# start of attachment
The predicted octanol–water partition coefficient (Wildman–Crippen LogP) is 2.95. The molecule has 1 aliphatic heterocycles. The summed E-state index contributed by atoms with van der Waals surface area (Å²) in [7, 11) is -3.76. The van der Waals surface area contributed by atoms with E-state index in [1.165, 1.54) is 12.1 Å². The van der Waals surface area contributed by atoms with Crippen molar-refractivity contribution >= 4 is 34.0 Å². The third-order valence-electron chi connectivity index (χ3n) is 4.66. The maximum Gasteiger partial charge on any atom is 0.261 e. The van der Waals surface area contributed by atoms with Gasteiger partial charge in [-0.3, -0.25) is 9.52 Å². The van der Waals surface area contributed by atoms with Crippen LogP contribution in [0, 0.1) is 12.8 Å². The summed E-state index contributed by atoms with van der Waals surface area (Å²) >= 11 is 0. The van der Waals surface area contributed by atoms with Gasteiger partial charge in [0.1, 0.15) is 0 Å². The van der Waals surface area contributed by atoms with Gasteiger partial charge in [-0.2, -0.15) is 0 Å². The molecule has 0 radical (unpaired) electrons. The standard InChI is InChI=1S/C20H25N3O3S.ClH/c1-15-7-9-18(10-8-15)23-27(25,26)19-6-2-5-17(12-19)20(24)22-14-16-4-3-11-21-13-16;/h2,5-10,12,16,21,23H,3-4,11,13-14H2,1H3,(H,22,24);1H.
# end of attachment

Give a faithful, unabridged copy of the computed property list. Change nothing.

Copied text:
The predicted octanol–water partition coefficient (Wildman–Crippen LogP) is 2.95. The molecule has 1 aliphatic heterocycles. The summed E-state index contributed by atoms with van der Waals surface area (Å²) in [7, 11) is -3.76. The van der Waals surface area contributed by atoms with E-state index in [1.165, 1.54) is 12.1 Å². The van der Waals surface area contributed by atoms with Crippen molar-refractivity contribution >= 4 is 34.0 Å². The third-order valence-electron chi connectivity index (χ3n) is 4.66. The maximum Gasteiger partial charge on any atom is 0.261 e. The van der Waals surface area contributed by atoms with Gasteiger partial charge in [-0.3, -0.25) is 9.52 Å². The van der Waals surface area contributed by atoms with Crippen LogP contribution in [0, 0.1) is 12.8 Å². The summed E-state index contributed by atoms with van der Waals surface area (Å²) >= 11 is 0. The van der Waals surface area contributed by atoms with Gasteiger partial charge in [0.1, 0.15) is 0 Å². The van der Waals surface area contributed by atoms with Gasteiger partial charge in [-0.2, -0.15) is 0 Å². The molecule has 0 radical (unpaired) electrons. The standard InChI is InChI=1S/C20H25N3O3S.ClH/c1-15-7-9-18(10-8-15)23-27(25,26)19-6-2-5-17(12-19)20(24)22-14-16-4-3-11-21-13-16;/h2,5-10,12,16,21,23H,3-4,11,13-14H2,1H3,(H,22,24);1H.